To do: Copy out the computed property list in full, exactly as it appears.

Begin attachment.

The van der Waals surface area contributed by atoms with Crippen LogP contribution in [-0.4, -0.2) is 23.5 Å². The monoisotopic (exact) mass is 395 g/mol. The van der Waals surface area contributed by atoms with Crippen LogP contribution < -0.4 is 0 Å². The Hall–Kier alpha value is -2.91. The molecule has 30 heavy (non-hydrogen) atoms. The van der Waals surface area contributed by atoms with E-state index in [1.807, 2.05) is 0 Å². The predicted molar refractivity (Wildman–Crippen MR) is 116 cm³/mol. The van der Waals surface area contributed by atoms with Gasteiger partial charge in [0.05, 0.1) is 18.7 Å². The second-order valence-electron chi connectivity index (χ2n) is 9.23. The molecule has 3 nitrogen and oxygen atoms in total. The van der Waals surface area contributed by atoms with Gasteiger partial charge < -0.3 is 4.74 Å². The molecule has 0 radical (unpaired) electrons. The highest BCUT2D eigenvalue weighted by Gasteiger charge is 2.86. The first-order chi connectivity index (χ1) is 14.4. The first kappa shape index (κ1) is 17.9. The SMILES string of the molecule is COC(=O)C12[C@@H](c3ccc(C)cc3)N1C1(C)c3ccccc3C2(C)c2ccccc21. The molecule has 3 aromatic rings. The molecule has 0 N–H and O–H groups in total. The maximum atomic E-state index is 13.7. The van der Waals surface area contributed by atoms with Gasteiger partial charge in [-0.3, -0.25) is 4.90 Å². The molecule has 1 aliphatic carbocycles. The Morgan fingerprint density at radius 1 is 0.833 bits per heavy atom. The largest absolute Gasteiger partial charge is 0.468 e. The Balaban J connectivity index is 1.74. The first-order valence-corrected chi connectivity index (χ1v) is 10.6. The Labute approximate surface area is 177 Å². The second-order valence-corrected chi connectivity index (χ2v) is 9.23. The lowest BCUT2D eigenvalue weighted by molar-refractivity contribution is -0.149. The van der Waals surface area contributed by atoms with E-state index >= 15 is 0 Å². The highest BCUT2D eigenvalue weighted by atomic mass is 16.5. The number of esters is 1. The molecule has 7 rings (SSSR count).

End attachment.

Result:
The van der Waals surface area contributed by atoms with Crippen LogP contribution in [-0.4, -0.2) is 23.5 Å². The monoisotopic (exact) mass is 395 g/mol. The van der Waals surface area contributed by atoms with Crippen LogP contribution < -0.4 is 0 Å². The Hall–Kier alpha value is -2.91. The molecule has 30 heavy (non-hydrogen) atoms. The van der Waals surface area contributed by atoms with E-state index in [1.807, 2.05) is 0 Å². The predicted molar refractivity (Wildman–Crippen MR) is 116 cm³/mol. The van der Waals surface area contributed by atoms with Gasteiger partial charge in [0.05, 0.1) is 18.7 Å². The second-order valence-electron chi connectivity index (χ2n) is 9.23. The molecule has 3 nitrogen and oxygen atoms in total. The van der Waals surface area contributed by atoms with Gasteiger partial charge < -0.3 is 4.74 Å². The molecule has 0 radical (unpaired) electrons. The highest BCUT2D eigenvalue weighted by Gasteiger charge is 2.86. The first-order chi connectivity index (χ1) is 14.4. The first kappa shape index (κ1) is 17.9. The SMILES string of the molecule is COC(=O)C12[C@@H](c3ccc(C)cc3)N1C1(C)c3ccccc3C2(C)c2ccccc21. The molecule has 3 aromatic rings. The molecule has 0 N–H and O–H groups in total. The maximum atomic E-state index is 13.7. The van der Waals surface area contributed by atoms with Gasteiger partial charge in [-0.3, -0.25) is 4.90 Å². The molecule has 1 aliphatic carbocycles. The Morgan fingerprint density at radius 1 is 0.833 bits per heavy atom. The largest absolute Gasteiger partial charge is 0.468 e. The Balaban J connectivity index is 1.74. The first-order valence-corrected chi connectivity index (χ1v) is 10.6. The Labute approximate surface area is 177 Å². The second-order valence-corrected chi connectivity index (χ2v) is 9.23. The lowest BCUT2D eigenvalue weighted by molar-refractivity contribution is -0.149. The van der Waals surface area contributed by atoms with E-state index >= 15 is 0 Å². The highest BCUT2D eigenvalue weighted by atomic mass is 16.5. The number of esters is 1. The molecule has 7 rings (SSSR count).